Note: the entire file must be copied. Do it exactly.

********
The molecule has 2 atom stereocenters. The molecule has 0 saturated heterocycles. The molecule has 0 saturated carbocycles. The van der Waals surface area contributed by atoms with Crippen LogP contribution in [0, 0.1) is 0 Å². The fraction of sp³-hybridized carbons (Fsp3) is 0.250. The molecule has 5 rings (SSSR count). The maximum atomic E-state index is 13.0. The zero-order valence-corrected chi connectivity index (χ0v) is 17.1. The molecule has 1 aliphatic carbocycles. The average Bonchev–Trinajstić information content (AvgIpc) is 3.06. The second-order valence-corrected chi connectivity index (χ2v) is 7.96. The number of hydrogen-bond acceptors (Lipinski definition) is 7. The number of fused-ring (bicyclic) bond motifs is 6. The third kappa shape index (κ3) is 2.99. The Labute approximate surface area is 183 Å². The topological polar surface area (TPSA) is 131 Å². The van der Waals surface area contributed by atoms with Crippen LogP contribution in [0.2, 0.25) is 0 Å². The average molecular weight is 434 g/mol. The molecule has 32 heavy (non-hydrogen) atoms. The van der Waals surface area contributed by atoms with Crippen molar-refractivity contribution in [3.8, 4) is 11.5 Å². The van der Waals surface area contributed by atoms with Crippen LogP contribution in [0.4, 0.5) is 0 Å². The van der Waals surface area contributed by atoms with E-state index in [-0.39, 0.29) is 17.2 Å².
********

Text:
The molecule has 2 atom stereocenters. The molecule has 0 saturated heterocycles. The molecule has 0 saturated carbocycles. The van der Waals surface area contributed by atoms with Crippen LogP contribution in [0, 0.1) is 0 Å². The fraction of sp³-hybridized carbons (Fsp3) is 0.250. The molecule has 5 rings (SSSR count). The maximum atomic E-state index is 13.0. The zero-order valence-corrected chi connectivity index (χ0v) is 17.1. The molecule has 1 aliphatic carbocycles. The average Bonchev–Trinajstić information content (AvgIpc) is 3.06. The second-order valence-corrected chi connectivity index (χ2v) is 7.96. The number of hydrogen-bond acceptors (Lipinski definition) is 7. The number of fused-ring (bicyclic) bond motifs is 6. The third kappa shape index (κ3) is 2.99. The Labute approximate surface area is 183 Å². The topological polar surface area (TPSA) is 131 Å². The van der Waals surface area contributed by atoms with Crippen LogP contribution in [0.2, 0.25) is 0 Å². The average molecular weight is 434 g/mol. The molecule has 32 heavy (non-hydrogen) atoms. The van der Waals surface area contributed by atoms with Crippen molar-refractivity contribution in [3.8, 4) is 11.5 Å². The van der Waals surface area contributed by atoms with Crippen LogP contribution in [0.4, 0.5) is 0 Å². The van der Waals surface area contributed by atoms with E-state index in [-0.39, 0.29) is 17.2 Å².